After flying more than 14 hours to come back to San Francisco a trip to Europe with an additional 6 hours of delay in the Frankfurt airport, I knew that the jet lag once I arrived home would catch up to haunt me with a vengeance. It was only a matter of time.
I managed to sleep 4 hours on the plane, and then a terrible 6 hour stint the night I landed. The next morning, when my alarm went off, I felt bright and refreshed… but I still knew that the wave of jet lag would hit me like a crowbar – sudden, unsuspected, forceful – later that afternoon.
What do you do in your workday when you only have a matter of hours to be highly productive? All of the most difficult things should be done in the morning, when you still have energy. And so that is what I did: the difficult conversations, projects and problems were for the morning.
The wave of jet lag finally did come. Around 4 pm, I started to feel my mind shift. It was as if a part of my being were slipping away. I felt light – still completely aware that this is just the effects of jet lag – and was able to embrace the feeling since I knew that a long night’s sleep would be the cure.
Imagine being aware that you were at the beginning of a journey that would take away your cognitive abilities – similar to being struck with jet lag – but worse. In the beginning, it would only be the ability to write or speak. Perhaps you are trying to think of that name — what was that name, of your high school best friend? Why can’t you remember details of your life, like where you got married, or the name of the neighbor’s husband, or… And then it gets worse: you can’t read or write. You fall frequently because you can’t coordinate complex movements. You can’t recognize family or friends. You eventually forget how to walk, swallow and breathe.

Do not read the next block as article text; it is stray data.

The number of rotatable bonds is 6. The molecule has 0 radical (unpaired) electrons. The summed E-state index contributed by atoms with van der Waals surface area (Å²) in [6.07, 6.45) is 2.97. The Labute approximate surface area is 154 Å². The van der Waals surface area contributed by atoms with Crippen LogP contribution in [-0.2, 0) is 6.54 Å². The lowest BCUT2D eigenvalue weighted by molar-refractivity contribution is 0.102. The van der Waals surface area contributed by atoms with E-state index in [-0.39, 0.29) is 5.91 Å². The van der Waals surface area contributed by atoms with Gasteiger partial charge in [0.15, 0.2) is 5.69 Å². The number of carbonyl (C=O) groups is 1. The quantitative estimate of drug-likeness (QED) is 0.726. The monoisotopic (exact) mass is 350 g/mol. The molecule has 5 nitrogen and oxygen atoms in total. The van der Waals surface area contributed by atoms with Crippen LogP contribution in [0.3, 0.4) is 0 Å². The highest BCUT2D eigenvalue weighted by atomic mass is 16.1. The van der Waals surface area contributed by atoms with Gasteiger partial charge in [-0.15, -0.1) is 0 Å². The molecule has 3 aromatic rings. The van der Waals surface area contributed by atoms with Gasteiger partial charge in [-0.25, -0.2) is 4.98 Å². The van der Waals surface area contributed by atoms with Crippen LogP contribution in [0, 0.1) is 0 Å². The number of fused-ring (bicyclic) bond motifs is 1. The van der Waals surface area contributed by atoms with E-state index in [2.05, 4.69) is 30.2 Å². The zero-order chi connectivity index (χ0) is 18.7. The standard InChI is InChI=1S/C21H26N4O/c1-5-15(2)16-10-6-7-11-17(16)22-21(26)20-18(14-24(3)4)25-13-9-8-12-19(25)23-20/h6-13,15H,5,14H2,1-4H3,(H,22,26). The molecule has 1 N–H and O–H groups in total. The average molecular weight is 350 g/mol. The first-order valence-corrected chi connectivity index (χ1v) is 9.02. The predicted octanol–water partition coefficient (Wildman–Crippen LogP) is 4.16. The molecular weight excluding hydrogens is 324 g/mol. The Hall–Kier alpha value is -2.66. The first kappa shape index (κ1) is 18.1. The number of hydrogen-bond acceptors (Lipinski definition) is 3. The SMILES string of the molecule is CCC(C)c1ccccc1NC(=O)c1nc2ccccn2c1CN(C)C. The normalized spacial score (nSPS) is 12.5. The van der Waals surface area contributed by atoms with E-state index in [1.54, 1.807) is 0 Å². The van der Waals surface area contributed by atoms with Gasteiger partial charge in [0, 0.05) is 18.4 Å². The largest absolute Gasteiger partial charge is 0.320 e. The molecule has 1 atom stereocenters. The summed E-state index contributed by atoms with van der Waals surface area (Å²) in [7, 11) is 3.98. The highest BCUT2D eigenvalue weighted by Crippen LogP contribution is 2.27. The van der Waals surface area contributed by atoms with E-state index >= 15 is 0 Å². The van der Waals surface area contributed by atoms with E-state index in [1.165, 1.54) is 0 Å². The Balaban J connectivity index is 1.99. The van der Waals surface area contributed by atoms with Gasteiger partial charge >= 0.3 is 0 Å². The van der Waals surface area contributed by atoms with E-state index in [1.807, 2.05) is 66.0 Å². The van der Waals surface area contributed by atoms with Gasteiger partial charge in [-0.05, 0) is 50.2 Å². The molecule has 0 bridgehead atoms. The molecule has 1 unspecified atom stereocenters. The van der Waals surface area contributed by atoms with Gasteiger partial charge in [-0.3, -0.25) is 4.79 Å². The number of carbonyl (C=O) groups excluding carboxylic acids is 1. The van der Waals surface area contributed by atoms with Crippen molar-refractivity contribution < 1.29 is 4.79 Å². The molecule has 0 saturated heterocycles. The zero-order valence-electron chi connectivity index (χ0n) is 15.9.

This is the typical progression of someone with Alzheimer’s Disease.
This disease affects an estimated 5.2 million Americans (5 millions being adults over 65) in the United States in 2013, is 6th leading cause of death. Yet it’s a disease that we can relate to, and one that affects many of our parents or grandparents.
Dr. David Hilfiker, a retired physician, is 68 years old and has been diagnosed with Alzheimer’s Disease. Instead of sitting back and letting the disease take over, Hilfiker blogs about the progression of the disease from the point of view of a patient, with a perspective he didn’t have the majority of his career as a doctor. He’s assisted by a computer and friend who serves as the editor of the blog.
The exciting thing is that Hilfiker is not alone, and that other patients are putting out their stories into the world.
What could blogging do for the support of other stigmatized diseases and lesser known maladies? To start, increased awareness, support and empathy for the individuals suffering these diseases. Being able to go into the mind of someone who is afflicted by a debilitating illness that is not visible from the outside seems like a true gift. I hope that blogging becomes more regularly prescribed in Alzheimer’s Disease treatment, as well as within other areas of healthcare.
A few other resources where self expression, art or literature is used as part of the healing process:
- I Remember Better When I Paint is a documentary narrated by Olivia de Havilland, and “the first international documentary about the positive impact of art and other creative therapies on people with Alzheimer’s and how these approaches can change the way we look at the disease.” Follow them at @IRememberBetterWhen
- Cal Humanities brings the humanities into VA hospitals by training “staff and scholar-facilitators, and provid[ing] literature and ongoing technical assistance” with their Literature & Medicine program.